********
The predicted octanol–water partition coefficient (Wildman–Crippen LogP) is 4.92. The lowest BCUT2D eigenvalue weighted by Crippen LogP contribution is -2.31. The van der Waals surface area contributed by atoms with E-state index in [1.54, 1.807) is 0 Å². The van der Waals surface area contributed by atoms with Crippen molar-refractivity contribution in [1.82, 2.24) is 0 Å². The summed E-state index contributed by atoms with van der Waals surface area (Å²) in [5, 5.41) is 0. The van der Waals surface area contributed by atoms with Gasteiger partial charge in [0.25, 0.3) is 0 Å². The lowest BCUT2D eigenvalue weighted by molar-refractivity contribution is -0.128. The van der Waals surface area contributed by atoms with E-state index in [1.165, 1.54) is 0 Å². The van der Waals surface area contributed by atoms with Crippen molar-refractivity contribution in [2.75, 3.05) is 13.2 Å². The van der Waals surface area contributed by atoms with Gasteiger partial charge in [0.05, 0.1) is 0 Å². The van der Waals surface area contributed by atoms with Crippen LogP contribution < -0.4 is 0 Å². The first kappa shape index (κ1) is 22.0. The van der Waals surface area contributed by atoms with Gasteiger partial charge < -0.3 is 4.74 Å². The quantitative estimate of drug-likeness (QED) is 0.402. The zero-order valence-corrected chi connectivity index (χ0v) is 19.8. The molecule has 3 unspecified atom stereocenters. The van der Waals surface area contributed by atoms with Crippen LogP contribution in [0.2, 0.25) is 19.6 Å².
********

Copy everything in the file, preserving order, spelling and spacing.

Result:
The predicted octanol–water partition coefficient (Wildman–Crippen LogP) is 4.92. The lowest BCUT2D eigenvalue weighted by Crippen LogP contribution is -2.31. The van der Waals surface area contributed by atoms with E-state index in [1.54, 1.807) is 0 Å². The van der Waals surface area contributed by atoms with Crippen molar-refractivity contribution in [1.82, 2.24) is 0 Å². The summed E-state index contributed by atoms with van der Waals surface area (Å²) in [5, 5.41) is 0. The van der Waals surface area contributed by atoms with Gasteiger partial charge in [0.25, 0.3) is 0 Å². The lowest BCUT2D eigenvalue weighted by molar-refractivity contribution is -0.128. The van der Waals surface area contributed by atoms with E-state index in [1.165, 1.54) is 0 Å². The van der Waals surface area contributed by atoms with Crippen molar-refractivity contribution in [2.75, 3.05) is 13.2 Å². The van der Waals surface area contributed by atoms with Gasteiger partial charge in [0.05, 0.1) is 0 Å². The van der Waals surface area contributed by atoms with Crippen LogP contribution < -0.4 is 0 Å². The first kappa shape index (κ1) is 22.0. The van der Waals surface area contributed by atoms with Gasteiger partial charge < -0.3 is 4.74 Å². The quantitative estimate of drug-likeness (QED) is 0.402. The zero-order valence-corrected chi connectivity index (χ0v) is 19.8. The molecule has 3 unspecified atom stereocenters. The van der Waals surface area contributed by atoms with Crippen LogP contribution in [0.2, 0.25) is 19.6 Å².